Most of the omega-6 nutrients we consume today have been processed — hydrogenated into trans fats, or otherwise adulterated so that they have a longer shelf life in the grocery store. These adulterated omega-6s lose most of their capacity to transfer oxygen to our cells.

“We require plenty of unadulterated, unprocessed omega-6, regardless of what you may be told,” Peskin states. “Everything from peanut butter and frozen foods to salad dressings and cooking oils is loaded with ruined omega-6 PEOs. Your body still uses the defective EFAs if it cannot get the parent omega-6 PEO it needs. [However,] there is no ‘competition’ between good omega-3 PEOs from supplements and the bad omega-3 from food, and no need to overwhelm any bad omega-3 EFAs.”

It is interesting to see how our bodies use omega-3 and omega-6. Pathology studies tell us that the brain and nervous system have a ratio of 100 parts parent omega-6 to one part omega-3 (100 to 1). On average, muscles are 6.5 to 1. Most other tissues in the body have a ratio of 4 to 1. So omega-6 predominates.

Good EFAs, in small numbers, allow oxygen to enter our cells. On the other hand, if the cell membrane contains too many unsaturated fatty acids, the cell becomes “leaky,” with all sorts of compounds going into and out of the cell when they are not supposed to. In this way, EFAs can both contribute to and prevent cancer.

An interesting research study for people concerned about heart disease was noted in a 1994 Lancet article, which stated that adulterated omega-6s were the predominant component of plaque in a clogged artery. Conventional wisdom would say that it was cholesterol or saturated fat, but the analysis was repeated in 2001, and the results were the same. So, the deposits in arterial plaque are the adulterated omega-6 polyunsaturated oils that start out containing good PEOs, but are then compromised during commercial food processing and sold in thousands of products in grocery stores and restaurants.

Like vitamin C, we must get essential fatty acid from our diet. The body best uses these in the context of a nutrient-dense diet that contains adequate amounts of saturated fat, according to the Weston A. Price Foundation. The best sources of natural essential oils are liver, egg yolk, butter, fish and beef from grass-fed animals.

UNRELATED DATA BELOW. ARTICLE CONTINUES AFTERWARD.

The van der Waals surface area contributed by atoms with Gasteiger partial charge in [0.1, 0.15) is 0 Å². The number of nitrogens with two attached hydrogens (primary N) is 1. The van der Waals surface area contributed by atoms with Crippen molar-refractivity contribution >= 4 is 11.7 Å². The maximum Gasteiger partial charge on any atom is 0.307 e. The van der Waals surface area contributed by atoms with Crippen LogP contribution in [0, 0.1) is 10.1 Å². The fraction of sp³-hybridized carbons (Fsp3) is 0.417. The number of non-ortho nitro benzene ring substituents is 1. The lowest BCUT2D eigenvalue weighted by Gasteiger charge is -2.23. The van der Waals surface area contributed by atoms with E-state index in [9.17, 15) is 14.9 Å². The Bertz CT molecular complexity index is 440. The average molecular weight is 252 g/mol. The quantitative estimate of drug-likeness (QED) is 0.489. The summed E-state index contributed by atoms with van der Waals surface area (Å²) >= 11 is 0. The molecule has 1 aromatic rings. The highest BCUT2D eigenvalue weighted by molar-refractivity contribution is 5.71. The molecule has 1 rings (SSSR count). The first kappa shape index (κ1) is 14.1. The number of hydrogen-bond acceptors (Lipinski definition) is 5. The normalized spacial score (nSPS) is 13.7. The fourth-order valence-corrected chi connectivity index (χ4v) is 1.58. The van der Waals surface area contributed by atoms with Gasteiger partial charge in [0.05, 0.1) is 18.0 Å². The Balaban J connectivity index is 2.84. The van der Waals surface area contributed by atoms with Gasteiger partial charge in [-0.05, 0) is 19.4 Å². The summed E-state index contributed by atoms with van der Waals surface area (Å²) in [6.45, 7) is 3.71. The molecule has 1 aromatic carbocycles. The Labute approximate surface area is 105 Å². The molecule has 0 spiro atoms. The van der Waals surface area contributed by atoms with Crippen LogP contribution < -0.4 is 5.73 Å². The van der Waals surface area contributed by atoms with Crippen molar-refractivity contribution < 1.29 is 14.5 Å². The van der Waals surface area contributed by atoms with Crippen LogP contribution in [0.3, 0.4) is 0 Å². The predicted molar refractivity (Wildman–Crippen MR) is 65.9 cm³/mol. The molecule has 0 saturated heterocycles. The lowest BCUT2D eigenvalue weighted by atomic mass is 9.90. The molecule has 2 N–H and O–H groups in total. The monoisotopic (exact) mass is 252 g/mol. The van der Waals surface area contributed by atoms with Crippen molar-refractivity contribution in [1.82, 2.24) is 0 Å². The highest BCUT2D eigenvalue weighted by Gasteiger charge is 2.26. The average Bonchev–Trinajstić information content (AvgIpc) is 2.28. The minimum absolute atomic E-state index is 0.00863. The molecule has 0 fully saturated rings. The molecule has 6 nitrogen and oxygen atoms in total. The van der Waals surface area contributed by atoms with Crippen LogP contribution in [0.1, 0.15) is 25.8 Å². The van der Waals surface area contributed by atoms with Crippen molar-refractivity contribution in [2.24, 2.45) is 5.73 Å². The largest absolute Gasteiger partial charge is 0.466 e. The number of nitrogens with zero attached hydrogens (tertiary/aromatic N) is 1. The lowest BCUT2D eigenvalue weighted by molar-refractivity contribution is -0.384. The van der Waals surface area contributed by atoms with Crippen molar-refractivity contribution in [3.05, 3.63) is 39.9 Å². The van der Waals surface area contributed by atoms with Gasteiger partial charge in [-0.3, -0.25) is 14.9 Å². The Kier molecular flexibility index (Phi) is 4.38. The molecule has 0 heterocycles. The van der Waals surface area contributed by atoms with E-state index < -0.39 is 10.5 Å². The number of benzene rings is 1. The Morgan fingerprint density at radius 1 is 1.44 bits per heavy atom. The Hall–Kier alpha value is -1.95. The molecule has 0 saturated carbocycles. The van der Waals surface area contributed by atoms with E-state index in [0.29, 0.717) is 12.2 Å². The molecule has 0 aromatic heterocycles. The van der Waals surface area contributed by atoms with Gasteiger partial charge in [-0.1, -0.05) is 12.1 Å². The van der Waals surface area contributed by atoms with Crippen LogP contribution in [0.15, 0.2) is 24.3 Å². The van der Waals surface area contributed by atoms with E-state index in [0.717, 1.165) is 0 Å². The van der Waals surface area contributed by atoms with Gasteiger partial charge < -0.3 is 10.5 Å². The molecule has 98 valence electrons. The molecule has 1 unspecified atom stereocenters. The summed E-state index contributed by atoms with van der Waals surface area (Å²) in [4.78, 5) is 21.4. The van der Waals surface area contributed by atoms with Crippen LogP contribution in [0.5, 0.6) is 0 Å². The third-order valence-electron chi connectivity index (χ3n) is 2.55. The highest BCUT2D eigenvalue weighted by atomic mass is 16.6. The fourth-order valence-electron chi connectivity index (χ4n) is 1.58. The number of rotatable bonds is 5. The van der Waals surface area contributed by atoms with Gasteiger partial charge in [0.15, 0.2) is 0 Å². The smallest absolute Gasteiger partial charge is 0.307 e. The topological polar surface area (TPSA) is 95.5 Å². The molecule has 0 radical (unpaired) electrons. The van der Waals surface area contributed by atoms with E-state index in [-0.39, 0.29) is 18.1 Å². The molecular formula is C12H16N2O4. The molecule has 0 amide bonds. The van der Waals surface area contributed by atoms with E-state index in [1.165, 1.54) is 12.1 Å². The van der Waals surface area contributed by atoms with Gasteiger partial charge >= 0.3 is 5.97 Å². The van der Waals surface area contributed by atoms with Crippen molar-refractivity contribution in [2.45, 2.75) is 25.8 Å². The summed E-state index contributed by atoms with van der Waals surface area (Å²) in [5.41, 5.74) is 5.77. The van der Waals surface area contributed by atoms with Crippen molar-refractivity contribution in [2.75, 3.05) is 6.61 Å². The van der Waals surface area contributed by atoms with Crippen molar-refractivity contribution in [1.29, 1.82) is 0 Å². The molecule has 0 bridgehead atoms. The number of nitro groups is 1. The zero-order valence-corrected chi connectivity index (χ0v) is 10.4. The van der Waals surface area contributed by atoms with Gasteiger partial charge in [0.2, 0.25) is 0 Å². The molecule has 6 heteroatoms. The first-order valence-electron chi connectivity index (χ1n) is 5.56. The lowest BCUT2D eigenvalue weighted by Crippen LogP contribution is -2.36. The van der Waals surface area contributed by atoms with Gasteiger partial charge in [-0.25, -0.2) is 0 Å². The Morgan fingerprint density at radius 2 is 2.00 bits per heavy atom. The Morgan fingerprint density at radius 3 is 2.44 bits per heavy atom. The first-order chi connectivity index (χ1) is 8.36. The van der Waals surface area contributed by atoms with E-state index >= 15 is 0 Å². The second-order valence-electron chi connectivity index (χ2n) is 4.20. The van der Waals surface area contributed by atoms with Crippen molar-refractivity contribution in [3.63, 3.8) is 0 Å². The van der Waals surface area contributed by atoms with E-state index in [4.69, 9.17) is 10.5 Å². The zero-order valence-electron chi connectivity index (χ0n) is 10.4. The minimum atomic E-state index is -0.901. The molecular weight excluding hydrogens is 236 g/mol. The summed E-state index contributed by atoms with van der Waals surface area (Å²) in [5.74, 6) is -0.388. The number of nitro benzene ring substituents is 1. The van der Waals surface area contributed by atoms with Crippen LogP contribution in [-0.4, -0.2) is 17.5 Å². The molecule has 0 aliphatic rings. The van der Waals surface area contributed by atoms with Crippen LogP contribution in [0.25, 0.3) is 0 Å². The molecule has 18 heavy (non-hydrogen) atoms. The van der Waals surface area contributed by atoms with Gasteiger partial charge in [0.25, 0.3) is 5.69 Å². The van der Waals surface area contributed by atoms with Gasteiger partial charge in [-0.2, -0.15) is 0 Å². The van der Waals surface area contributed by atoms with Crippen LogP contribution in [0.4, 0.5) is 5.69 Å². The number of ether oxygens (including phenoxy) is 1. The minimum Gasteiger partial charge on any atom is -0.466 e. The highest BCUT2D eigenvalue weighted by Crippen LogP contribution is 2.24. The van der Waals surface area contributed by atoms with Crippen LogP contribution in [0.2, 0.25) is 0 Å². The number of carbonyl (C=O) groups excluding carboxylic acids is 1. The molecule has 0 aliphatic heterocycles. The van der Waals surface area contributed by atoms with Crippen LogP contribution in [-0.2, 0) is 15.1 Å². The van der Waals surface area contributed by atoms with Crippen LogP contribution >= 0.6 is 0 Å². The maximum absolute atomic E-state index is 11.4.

But even if we eat a good diet from pasture-raised animals, this new chorus of voices argues for omega-6 supplementation because we cook most of what we eat, and omega-3s and omega-6s are heat sensitive. In other words, they are depleted when cooked.

The modern diet, in which omega-6 fatty acids are rendered rancid by processing, creates imbalances on the cellular level. Imbalances overall can lead to lowered immunity, growth retardation, dehydration, flaky and scaly skin, hair loss, gastrointestinal syndromes, infertility, heart disease, cancer, fatty liver, diabetes, brain disease, DNA damage and aging.

Peskin says that the medical and nutritional community’s promotion of fish oil supplementation reminds him of the 50-year eating experiment whereby nutritionists advocated a high-carbohydrate diet. “Their recommendation was not based on science. The ‘experts’ are wrong again,” he states.

One notable hold-out in this debate is Dr. Joseph Mercola who runs the popular health website Mercola.com. He says that we need essential oils from both plants and animals, and he advocates supplements made from krill oil, because krill are small fish and do not accumulate mercury and other toxins to the degree that large fish do.

Whether or not Peskin makes a believer out of everyone, he definitely is leading the shift into a new paradigm on the use of essential oils.

 

Mary Budinger is an Emmy award-winning journalist who writes about integrative medicine. 602-494-1999.

Reprinted from AzNetNews, Volume 31, Number 2, April/May 2012.